But be mindful of the locals who are at Tirta Empul as part of their religious beliefs, and allow them the time and space they need to perform the ritual. For them, this isn’t just an opportunity to snap a cool selfie, it’s part of an age-old cultural tradition. I chose to say a few words of kindness to myself before washing water over my head three times. It takes about 15 minutes or so to perform the ritual at every one of the fountains. Some people drink the water, though due to deteriorating water quality, it’s no longer recommended.

Tirta Empul

Pro tip: It can be a bit of a challenge to keep your sarong from riding up in the water, and no one wants that to happen. Tucking it between your legs and shuffling your feet to walk is a great way to keep everything neatly in place.

Once you’re done purifying in the holy water, head back to the locker room to grab your clothes and change. then, drop off your wet sarong at the same table where you rented it earlier. Spend some time touring the grounds and taking in all of the amazing carvings before making your way home. You can even view the source of the spring water bubbling under the ground. It’s worth a look around.

Tirta Empul

Tirta Empul

Tirta Empul was one of the highlights of my trip to Bali. Throughout my experience, I felt like I was taking part in something truly special and cherished every moment of my time there. If you only have time to do visit a handful of sites in Bali, Tirta Empul Temple should be at the top of your list.

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Tirta Empul

23 thoughts on “Holy Water Ritual at Tirta Empul Temple in Bali – A Wanderlust Experience

  1. I would love to visit this place and partake in the ritual. I didn’t realise that there are many people coming to this place! Kudos to your guide who managed to take a great shot of you – yeah, it looks as if you had the entire pool to yourself! Glad that you experienced this 🙂 #FarawayFiles

  2. What a beautiful and truly Balinese experience at Tirta Empul. I love Bali for this rich and unique culture that sadly goes a little unrecognised by most tourists there. Love all your tips and I am so glad you shared it on #FarawayFiles Heather

  3. This is honestly one of the most unique travel experiences I’ve ever heard of – and now I’m hooked. It looks and sounds amazing! I agree that the guide was money well spent – knowing me, if I tried to go on my own I’d end up in the guys’ changing room or would do all the rituals backwards.

  4. Looks like a great wanderlust experience. I really need to go back to Bali and explore more. The last time I was there, I was only able to visit Seminyak and Kuta due to lack of time. Thanks for sharing your experience.

  5. That looks like a fantastic experience. $40 sounds like a great deal. Great tip about avoiding festival season. Love all the extra tips you’ve included, especially about keeping your sarong in place.

    1. Thanks! I got lucky that I went the day I did–the next day turned out to be a festival, and it would have been packed!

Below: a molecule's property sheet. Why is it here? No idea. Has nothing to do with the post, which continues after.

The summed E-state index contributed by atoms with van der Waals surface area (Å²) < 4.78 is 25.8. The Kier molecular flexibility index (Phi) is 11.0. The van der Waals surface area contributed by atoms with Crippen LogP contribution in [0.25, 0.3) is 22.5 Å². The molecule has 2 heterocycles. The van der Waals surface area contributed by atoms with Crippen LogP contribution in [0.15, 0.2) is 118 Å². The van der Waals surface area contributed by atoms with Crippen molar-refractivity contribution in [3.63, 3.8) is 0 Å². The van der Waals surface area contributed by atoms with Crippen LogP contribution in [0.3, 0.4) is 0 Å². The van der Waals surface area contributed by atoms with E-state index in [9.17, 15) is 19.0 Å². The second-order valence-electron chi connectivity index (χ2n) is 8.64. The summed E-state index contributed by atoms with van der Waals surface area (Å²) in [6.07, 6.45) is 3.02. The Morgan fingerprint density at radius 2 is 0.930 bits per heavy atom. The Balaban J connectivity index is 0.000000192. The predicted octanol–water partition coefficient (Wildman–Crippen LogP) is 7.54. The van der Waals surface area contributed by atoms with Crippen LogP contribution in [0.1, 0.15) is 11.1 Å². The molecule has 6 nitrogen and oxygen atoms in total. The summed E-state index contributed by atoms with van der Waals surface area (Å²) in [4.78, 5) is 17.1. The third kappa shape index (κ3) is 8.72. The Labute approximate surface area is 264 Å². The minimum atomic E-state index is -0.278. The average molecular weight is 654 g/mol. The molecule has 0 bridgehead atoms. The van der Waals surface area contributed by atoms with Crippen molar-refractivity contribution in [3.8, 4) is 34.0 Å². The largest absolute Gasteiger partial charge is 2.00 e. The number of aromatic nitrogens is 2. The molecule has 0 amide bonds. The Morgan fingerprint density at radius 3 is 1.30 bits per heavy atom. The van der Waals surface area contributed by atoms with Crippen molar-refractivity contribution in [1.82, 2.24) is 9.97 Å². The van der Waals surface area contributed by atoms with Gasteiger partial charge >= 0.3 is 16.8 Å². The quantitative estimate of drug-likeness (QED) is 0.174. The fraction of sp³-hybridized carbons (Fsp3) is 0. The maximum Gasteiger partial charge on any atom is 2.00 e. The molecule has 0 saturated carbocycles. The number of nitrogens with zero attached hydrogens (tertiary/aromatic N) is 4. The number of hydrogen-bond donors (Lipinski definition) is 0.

6. Tirta Empul sounds like an incredible experience – noted to get there earlier to avoid as many crowds as possible. We did a holy water bathing ritual in France at Lourdes, and it was a really spiritual experience. I think a lot of it was the atmosphere – you could feel it even though not religious. Clever on watching people ahead of you to know what to do!

    Hiring a private guide sounds like a great way to take advantage of local knowledge for the trip – and $40 is quite reasonable. Thanks for the tip. Seems like a really cool place to look around after the purification ritual too – will definitely include in our Bali itinerary later in the year 🙂

    1. Thanks! It was definitely something I would love to do again and will look into the Lourdes ritual you mentioned for my next visit to France!

  7. WOW… what a truly special experience, Ive spent time in spiritual places and participated in some of cleansing rituals, but never in water. It kinda makes sense tho, we shower to feel clean, add a prayer or gratitude and gifts into the mix and it would be beautiful. Surprising it only takes 15 minutes if you have to move through 13 fountains. I will absolutely be adding this onto my list for when next in Bali. Very cool.

    Love the tips on the sarong staying in place, I struggle with a sarong without adding water and weight into the mix.

    1. It was amazing! You only spend a few seconds at each found and then move on to the next, so even with the lineup, it goes quite quickly.

  8. What a beautiful experience, Heather! Sometimes getting a guide helps a lot, especially when you want to know the facts and stories about the place. Plus you have someone to take photos of you when you are traveling alone!

  9. What a wonderful adventure! I’ve always wanted to visit this part of the world, and will definitely visit this place when I do. We visited Japan a few years ago, and it really meant a lot to us learning about and practicing the various customs and rituals when visiting the temples. Thank you for sharing this on #farawayfiles
    Hilary recently posted…Faraway Files #58My Profile